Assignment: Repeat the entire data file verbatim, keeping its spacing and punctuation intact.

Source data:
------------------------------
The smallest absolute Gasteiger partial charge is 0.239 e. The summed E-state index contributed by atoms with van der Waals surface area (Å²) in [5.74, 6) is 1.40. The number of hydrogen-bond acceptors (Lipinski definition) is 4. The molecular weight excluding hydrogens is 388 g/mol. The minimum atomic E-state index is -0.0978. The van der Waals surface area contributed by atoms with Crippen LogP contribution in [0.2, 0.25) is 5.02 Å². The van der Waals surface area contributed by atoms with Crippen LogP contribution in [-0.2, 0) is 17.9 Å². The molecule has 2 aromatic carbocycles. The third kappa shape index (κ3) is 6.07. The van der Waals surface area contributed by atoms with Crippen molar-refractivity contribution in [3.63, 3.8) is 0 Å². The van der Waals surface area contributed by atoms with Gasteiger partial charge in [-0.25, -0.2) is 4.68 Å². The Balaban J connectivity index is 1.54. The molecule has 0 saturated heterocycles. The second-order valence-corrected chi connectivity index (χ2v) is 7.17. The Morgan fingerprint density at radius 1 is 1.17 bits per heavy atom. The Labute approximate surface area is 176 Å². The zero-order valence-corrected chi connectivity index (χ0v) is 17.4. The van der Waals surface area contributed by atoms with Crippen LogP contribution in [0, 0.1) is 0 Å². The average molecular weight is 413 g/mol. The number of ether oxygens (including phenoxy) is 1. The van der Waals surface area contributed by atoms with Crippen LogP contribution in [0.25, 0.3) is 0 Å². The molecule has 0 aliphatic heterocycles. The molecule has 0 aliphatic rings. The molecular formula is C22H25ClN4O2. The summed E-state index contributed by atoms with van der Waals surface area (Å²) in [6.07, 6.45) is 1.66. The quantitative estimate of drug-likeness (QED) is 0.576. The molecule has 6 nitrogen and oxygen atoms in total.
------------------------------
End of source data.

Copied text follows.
The smallest absolute Gasteiger partial charge is 0.239 e. The summed E-state index contributed by atoms with van der Waals surface area (Å²) in [5.74, 6) is 1.40. The number of hydrogen-bond acceptors (Lipinski definition) is 4. The molecular weight excluding hydrogens is 388 g/mol. The minimum atomic E-state index is -0.0978. The van der Waals surface area contributed by atoms with Crippen LogP contribution in [0.2, 0.25) is 5.02 Å². The van der Waals surface area contributed by atoms with Crippen LogP contribution in [-0.2, 0) is 17.9 Å². The molecule has 2 aromatic carbocycles. The third kappa shape index (κ3) is 6.07. The van der Waals surface area contributed by atoms with Crippen molar-refractivity contribution in [3.63, 3.8) is 0 Å². The van der Waals surface area contributed by atoms with Gasteiger partial charge in [-0.25, -0.2) is 4.68 Å². The Balaban J connectivity index is 1.54. The molecule has 0 saturated heterocycles. The second-order valence-corrected chi connectivity index (χ2v) is 7.17. The Morgan fingerprint density at radius 1 is 1.17 bits per heavy atom. The Labute approximate surface area is 176 Å². The zero-order valence-corrected chi connectivity index (χ0v) is 17.4. The van der Waals surface area contributed by atoms with Crippen LogP contribution in [0, 0.1) is 0 Å². The average molecular weight is 413 g/mol. The number of ether oxygens (including phenoxy) is 1. The van der Waals surface area contributed by atoms with Crippen LogP contribution in [0.25, 0.3) is 0 Å². The molecule has 0 aliphatic heterocycles. The molecule has 0 aliphatic rings. The molecular formula is C22H25ClN4O2. The summed E-state index contributed by atoms with van der Waals surface area (Å²) in [6.07, 6.45) is 1.66. The quantitative estimate of drug-likeness (QED) is 0.576. The molecule has 6 nitrogen and oxygen atoms in total.